# How to optimize against wealth loss?

The wealth system in d20 Modern always gives me a slight headache at character creation, because I know there's a better way to buy things, but I don't know exactly how, so I'm coming up with an algorithm to automatically buy things in the correct order to minimize losses, sticking it in a program, and just stop thinking about the whole thing. Help if you can, pls.

Algorithm

[Wealth is your Wealth Bonus, and DC is the Purchase DC of the item on the list. > is greater than, < is less than, >= is greater than or equal to, and <= is less than or equal to]

Wealth is a random value generated at the beginning (let's say 1 to 100), and the list of items purchased can contain up to 25 items of equally random purchase DCs. Just in case that's relevant. In the link above, it mentions things like 1d6 and 2d6. In the format xdy, x= number of dice rolled, and y = number of sides each dice have. So 2d6 would generate a number from 2 to 12. 1d6 would generate one from 1 to 6.

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Run the following through all items in the list first, since if the following conditions are met, the item is free, but might not remain free if you lose wealth:

If DC <15 and (Wealth - DC) > 0 Purchase item

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Then, determine if there are items on the list that would jump up a tier if you lost 1 wealth (So, if Wealth - DC = -10 or -15) [Don't check for Wealth - DC = 0, because it should have already been bought if it was.]

If there isn't, then purchase an item with DC >=15 and (Wealth - DC) > 0

Repeat that until there are either no more items fitting the conditions, or until you are on the verge of jumping up a tier.

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(I haven't figured out how to optimize against tier-jumping. I'm inclined to immediately buy anything that might tip over in to -16 territory, and abandon anything that ends up there. If there are none, then prioritize any in the threat of going over a tier, and abandon any that might go in to the -16+ territory. There's some way to better formulate around these tiers, but it's rather mind-racking, and frustrating that I can't seem to figure it out!.)

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Repeat the last process (that I actually outlined), but determining if items would jump up a tier if you lost 2 wealth If there isn't, then purchase an item with DC>=15 and (Wealth - DC) < 0 and (Wealth - DC) > -11 (I have no idea where in the queue I should put this, but I just felt like this would be the lowest priority purchase.)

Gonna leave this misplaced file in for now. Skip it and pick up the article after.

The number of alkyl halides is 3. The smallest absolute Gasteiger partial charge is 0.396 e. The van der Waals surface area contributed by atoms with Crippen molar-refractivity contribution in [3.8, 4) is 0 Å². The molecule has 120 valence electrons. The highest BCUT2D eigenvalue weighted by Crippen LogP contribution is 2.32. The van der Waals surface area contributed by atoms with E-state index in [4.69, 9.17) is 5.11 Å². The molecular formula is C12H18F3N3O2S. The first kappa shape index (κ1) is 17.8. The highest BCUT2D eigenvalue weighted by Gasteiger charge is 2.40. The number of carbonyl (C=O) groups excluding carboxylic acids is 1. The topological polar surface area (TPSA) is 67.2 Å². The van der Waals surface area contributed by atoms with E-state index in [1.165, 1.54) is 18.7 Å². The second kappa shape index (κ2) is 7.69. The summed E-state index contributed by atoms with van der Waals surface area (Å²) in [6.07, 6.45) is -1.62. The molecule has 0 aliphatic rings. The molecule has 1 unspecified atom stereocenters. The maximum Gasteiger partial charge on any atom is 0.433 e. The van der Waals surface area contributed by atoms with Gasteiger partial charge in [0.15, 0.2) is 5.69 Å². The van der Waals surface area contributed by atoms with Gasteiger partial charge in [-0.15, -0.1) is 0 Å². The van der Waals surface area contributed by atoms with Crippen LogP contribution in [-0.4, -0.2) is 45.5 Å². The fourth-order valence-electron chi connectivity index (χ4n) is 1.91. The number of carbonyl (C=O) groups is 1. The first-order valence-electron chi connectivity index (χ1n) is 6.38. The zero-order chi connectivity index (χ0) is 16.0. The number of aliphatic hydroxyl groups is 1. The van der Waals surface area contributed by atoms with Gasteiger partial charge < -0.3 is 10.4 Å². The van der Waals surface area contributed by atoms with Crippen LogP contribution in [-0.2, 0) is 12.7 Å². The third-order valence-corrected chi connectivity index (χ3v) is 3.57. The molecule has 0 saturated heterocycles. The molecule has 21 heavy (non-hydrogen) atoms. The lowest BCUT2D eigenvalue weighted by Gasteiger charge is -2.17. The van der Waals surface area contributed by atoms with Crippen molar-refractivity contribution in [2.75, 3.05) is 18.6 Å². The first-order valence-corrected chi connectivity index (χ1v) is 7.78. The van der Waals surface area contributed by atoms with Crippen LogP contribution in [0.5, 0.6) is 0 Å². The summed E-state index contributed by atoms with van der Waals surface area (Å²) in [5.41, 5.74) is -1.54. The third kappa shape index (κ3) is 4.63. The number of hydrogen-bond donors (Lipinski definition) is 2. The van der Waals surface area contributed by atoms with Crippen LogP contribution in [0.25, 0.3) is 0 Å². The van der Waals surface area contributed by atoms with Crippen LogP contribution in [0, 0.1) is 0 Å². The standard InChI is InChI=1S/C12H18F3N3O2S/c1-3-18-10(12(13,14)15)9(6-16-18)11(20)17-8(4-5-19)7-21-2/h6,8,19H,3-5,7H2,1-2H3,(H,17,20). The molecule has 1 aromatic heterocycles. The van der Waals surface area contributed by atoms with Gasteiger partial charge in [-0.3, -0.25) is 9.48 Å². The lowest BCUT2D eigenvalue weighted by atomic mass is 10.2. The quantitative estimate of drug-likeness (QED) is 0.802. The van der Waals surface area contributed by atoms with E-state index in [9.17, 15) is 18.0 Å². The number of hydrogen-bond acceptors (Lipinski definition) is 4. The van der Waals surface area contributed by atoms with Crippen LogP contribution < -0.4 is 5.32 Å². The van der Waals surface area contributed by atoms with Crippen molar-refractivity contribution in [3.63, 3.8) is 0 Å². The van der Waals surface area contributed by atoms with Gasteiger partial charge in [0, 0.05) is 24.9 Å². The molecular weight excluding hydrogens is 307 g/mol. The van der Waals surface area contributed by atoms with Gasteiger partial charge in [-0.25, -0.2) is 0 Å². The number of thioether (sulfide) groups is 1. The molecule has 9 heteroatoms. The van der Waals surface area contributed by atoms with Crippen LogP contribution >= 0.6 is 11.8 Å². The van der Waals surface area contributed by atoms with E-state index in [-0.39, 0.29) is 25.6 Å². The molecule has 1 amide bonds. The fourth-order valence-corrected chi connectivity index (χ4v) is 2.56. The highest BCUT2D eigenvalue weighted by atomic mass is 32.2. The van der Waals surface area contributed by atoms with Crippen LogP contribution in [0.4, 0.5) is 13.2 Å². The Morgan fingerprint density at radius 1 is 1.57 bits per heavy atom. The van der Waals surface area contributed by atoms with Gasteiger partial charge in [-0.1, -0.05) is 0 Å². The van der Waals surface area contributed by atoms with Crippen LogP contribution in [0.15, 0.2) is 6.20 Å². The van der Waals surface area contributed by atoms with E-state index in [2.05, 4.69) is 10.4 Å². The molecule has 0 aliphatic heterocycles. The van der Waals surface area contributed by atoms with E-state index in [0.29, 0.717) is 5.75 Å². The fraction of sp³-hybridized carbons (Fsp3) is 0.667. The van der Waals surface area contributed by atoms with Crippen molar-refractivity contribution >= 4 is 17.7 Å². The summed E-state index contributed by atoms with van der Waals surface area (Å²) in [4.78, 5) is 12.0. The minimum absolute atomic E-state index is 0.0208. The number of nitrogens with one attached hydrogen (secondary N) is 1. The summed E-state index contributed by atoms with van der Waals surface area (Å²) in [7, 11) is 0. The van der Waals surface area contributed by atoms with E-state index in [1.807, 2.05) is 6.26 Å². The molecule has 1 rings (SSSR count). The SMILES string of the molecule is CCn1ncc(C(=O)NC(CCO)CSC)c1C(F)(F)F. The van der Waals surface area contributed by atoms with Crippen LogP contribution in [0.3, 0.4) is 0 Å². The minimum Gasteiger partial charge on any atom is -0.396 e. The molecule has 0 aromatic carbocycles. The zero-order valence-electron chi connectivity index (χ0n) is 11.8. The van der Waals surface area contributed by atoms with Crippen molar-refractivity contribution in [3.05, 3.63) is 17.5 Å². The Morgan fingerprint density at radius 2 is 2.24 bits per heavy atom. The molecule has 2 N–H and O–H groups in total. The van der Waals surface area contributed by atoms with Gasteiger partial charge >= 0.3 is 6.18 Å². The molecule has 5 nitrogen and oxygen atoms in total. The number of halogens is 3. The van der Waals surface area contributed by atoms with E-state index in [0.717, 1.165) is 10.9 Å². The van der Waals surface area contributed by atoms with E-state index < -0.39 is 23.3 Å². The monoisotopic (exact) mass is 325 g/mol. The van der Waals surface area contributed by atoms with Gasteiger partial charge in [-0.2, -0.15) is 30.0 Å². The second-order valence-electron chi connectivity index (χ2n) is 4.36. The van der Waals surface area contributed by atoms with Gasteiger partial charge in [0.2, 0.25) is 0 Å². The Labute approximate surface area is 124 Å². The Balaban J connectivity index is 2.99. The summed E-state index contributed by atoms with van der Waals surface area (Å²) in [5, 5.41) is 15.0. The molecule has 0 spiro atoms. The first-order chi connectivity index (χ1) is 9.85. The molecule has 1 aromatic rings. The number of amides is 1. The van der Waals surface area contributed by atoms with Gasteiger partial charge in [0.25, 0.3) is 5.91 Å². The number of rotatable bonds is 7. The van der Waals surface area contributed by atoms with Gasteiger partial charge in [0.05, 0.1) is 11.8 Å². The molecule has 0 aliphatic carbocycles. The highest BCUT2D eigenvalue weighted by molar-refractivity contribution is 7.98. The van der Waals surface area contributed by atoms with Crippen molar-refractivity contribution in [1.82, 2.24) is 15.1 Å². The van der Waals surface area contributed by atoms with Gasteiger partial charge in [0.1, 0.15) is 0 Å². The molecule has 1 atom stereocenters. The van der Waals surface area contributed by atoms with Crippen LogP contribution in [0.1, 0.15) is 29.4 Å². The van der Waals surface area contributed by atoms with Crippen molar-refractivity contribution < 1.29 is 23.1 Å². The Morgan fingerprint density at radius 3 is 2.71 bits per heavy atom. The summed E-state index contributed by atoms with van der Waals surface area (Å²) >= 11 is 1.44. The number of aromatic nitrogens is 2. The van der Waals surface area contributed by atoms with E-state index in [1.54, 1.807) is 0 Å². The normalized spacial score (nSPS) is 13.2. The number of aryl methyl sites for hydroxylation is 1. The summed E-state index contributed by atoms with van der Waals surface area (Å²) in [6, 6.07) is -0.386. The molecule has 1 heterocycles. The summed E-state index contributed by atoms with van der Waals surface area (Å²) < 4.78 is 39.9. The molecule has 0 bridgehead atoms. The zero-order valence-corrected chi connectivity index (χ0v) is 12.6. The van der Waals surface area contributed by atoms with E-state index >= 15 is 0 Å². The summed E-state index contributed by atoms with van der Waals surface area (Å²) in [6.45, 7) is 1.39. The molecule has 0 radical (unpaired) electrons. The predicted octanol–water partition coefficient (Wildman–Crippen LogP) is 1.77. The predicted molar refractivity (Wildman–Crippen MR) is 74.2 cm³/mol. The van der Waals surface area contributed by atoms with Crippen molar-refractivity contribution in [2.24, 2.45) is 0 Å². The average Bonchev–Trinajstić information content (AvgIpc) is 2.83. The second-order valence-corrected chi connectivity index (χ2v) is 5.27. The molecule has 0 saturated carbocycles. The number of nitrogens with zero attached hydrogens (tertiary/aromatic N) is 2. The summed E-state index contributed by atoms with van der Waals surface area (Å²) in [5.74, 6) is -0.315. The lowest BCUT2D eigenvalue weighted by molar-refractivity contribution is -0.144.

If an item comes with a restriction of +2 or greater (and you only care about the wealth you have at the end), then, unless the black market adjustment pushes the item over a tier, take the black market because you don't lose as much wealth that way. If it's only +1, then take the license unless you have 9 wealth or less, in which case obey the previous rule on restriction.

• This might be a good question if you made fewer assumptions about everyone knowing the rules of D&D. Abstract your problem, and you may get answers more quickly. Commented Aug 14, 2016 at 11:24
• Agree with @ArcaneEngineer - as is, this question seems a bit too d20 nich for GDSE. It would fit better at RPG Stack Exchange. Commented Aug 14, 2016 at 14:17
• What is your actual question?
– user1430
Commented Aug 14, 2016 at 15:09
• Actual question: What algorithm do I need in order minimize the loss of wealth in the system linked to (It's only about 2 paragraphs long). Commented Aug 14, 2016 at 20:29
• I didn't assume anyone knew anything of D&D (Nor D20 Modern). I gave every bit of information that was relevant. I admittedly did forget that you can't buy something if the (Wealth - DC) < -20. Commented Aug 14, 2016 at 20:33

## 1 Answer

but I don't know exactly how / just stop thinking about the whole thing

Provided that you don't need to know how the algorithm ultimately works, but only need to do the job, you might look into Genetic Algorithms. It is a highly iterative process that starts with a random genome per candidate, and, using an analogue to natural selection, slowly converges from those initial inputs toward an approximately optimal solution. The catch is that you must provide a fitness function by which to judge the genes of each successive generation. In your case this would be an evaluation of how much money was spent by each candidate (gene set). You do this for say 100 sets of virtual "genes", look at the best ones as judged by your fitness function(s), and perform gene crossover and mutation to arrive at the next generation of 100. These will gradually improve. "Genes" are either a random sequence of bits or some variables randomised each run.

Important: You must make sure that your genes represent some behaviour of your code, not some state. This is crucial, or you won't be able to converge on a solution. The change in a gene needs to be directly proportional to some measure of failure / success. See top answer here.

Rinse, repeat till you are happy with result. This process can be fully automated in code.

Genetic Programming may also be useful; though I doubt it will be necessary in your case - as I imagine you only need your parameters to evolve - not your code as such.

These are large topics so I will not go further here. Refer there for a simple starter tutorial.

• true. That might be a good idea. Commented Aug 14, 2016 at 20:09